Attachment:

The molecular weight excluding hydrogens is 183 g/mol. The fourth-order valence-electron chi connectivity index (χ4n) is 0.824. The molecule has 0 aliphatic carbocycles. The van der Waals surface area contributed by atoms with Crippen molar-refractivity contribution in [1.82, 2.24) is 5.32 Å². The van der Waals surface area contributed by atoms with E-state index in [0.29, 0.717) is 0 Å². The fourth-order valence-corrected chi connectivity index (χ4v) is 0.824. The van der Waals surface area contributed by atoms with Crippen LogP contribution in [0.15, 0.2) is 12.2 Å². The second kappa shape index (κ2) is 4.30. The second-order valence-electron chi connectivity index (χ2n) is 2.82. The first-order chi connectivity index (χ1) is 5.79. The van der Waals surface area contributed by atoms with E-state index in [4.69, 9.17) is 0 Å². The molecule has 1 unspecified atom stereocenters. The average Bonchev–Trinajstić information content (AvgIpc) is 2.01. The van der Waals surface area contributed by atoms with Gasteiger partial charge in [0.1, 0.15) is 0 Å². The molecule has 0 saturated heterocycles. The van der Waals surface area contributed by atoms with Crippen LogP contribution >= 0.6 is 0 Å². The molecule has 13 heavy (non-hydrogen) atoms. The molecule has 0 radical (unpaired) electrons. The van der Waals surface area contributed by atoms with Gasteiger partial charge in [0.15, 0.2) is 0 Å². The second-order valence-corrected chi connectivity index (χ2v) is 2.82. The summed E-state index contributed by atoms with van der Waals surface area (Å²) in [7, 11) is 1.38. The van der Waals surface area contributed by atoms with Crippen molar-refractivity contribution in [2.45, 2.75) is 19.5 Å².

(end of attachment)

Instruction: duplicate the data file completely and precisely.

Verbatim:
The molecular weight excluding hydrogens is 183 g/mol. The fourth-order valence-electron chi connectivity index (χ4n) is 0.824. The molecule has 0 aliphatic carbocycles. The van der Waals surface area contributed by atoms with Crippen molar-refractivity contribution in [1.82, 2.24) is 5.32 Å². The van der Waals surface area contributed by atoms with E-state index in [0.29, 0.717) is 0 Å². The fourth-order valence-corrected chi connectivity index (χ4v) is 0.824. The van der Waals surface area contributed by atoms with Crippen LogP contribution in [0.15, 0.2) is 12.2 Å². The second kappa shape index (κ2) is 4.30. The second-order valence-electron chi connectivity index (χ2n) is 2.82. The first-order chi connectivity index (χ1) is 5.79. The van der Waals surface area contributed by atoms with E-state index in [4.69, 9.17) is 0 Å². The molecule has 1 unspecified atom stereocenters. The average Bonchev–Trinajstić information content (AvgIpc) is 2.01. The van der Waals surface area contributed by atoms with Gasteiger partial charge in [0.1, 0.15) is 0 Å². The molecule has 0 saturated heterocycles. The van der Waals surface area contributed by atoms with Crippen LogP contribution >= 0.6 is 0 Å². The molecule has 13 heavy (non-hydrogen) atoms. The molecule has 0 radical (unpaired) electrons. The van der Waals surface area contributed by atoms with Gasteiger partial charge in [0.15, 0.2) is 0 Å². The second-order valence-corrected chi connectivity index (χ2v) is 2.82. The summed E-state index contributed by atoms with van der Waals surface area (Å²) in [7, 11) is 1.38. The van der Waals surface area contributed by atoms with Crippen molar-refractivity contribution in [2.45, 2.75) is 19.5 Å².